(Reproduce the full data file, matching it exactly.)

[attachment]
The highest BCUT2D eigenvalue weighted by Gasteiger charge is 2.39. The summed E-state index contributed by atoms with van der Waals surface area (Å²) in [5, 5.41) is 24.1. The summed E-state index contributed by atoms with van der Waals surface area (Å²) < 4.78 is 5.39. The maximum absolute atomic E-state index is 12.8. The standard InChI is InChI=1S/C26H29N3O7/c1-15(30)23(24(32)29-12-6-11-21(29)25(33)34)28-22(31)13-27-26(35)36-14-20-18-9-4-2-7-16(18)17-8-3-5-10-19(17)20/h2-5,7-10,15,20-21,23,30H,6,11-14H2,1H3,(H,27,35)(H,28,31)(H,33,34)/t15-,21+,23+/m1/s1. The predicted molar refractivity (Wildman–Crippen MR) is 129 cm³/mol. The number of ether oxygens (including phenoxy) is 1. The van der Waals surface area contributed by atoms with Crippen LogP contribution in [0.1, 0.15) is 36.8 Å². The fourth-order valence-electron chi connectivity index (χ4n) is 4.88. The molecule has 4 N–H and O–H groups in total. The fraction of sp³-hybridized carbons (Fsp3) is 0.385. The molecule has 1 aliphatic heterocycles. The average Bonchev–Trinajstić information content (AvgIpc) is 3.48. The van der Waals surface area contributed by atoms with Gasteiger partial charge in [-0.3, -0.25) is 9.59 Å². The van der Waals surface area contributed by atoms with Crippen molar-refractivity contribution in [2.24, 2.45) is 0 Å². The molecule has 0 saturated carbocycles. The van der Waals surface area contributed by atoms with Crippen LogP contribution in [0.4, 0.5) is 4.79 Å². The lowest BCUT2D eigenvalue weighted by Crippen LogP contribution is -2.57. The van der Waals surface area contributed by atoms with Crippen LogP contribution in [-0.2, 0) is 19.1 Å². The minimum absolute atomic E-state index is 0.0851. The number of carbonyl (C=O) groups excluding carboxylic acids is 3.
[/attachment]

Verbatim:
The highest BCUT2D eigenvalue weighted by Gasteiger charge is 2.39. The summed E-state index contributed by atoms with van der Waals surface area (Å²) in [5, 5.41) is 24.1. The summed E-state index contributed by atoms with van der Waals surface area (Å²) < 4.78 is 5.39. The maximum absolute atomic E-state index is 12.8. The standard InChI is InChI=1S/C26H29N3O7/c1-15(30)23(24(32)29-12-6-11-21(29)25(33)34)28-22(31)13-27-26(35)36-14-20-18-9-4-2-7-16(18)17-8-3-5-10-19(17)20/h2-5,7-10,15,20-21,23,30H,6,11-14H2,1H3,(H,27,35)(H,28,31)(H,33,34)/t15-,21+,23+/m1/s1. The predicted molar refractivity (Wildman–Crippen MR) is 129 cm³/mol. The number of ether oxygens (including phenoxy) is 1. The van der Waals surface area contributed by atoms with Crippen LogP contribution in [0.1, 0.15) is 36.8 Å². The fourth-order valence-electron chi connectivity index (χ4n) is 4.88. The molecule has 4 N–H and O–H groups in total. The fraction of sp³-hybridized carbons (Fsp3) is 0.385. The molecule has 1 aliphatic heterocycles. The average Bonchev–Trinajstić information content (AvgIpc) is 3.48. The van der Waals surface area contributed by atoms with Gasteiger partial charge in [-0.3, -0.25) is 9.59 Å². The van der Waals surface area contributed by atoms with Crippen molar-refractivity contribution in [2.24, 2.45) is 0 Å². The molecule has 0 saturated carbocycles. The van der Waals surface area contributed by atoms with Crippen LogP contribution in [0.4, 0.5) is 4.79 Å². The lowest BCUT2D eigenvalue weighted by Crippen LogP contribution is -2.57. The van der Waals surface area contributed by atoms with Crippen LogP contribution in [-0.2, 0) is 19.1 Å². The minimum absolute atomic E-state index is 0.0851. The number of carbonyl (C=O) groups excluding carboxylic acids is 3.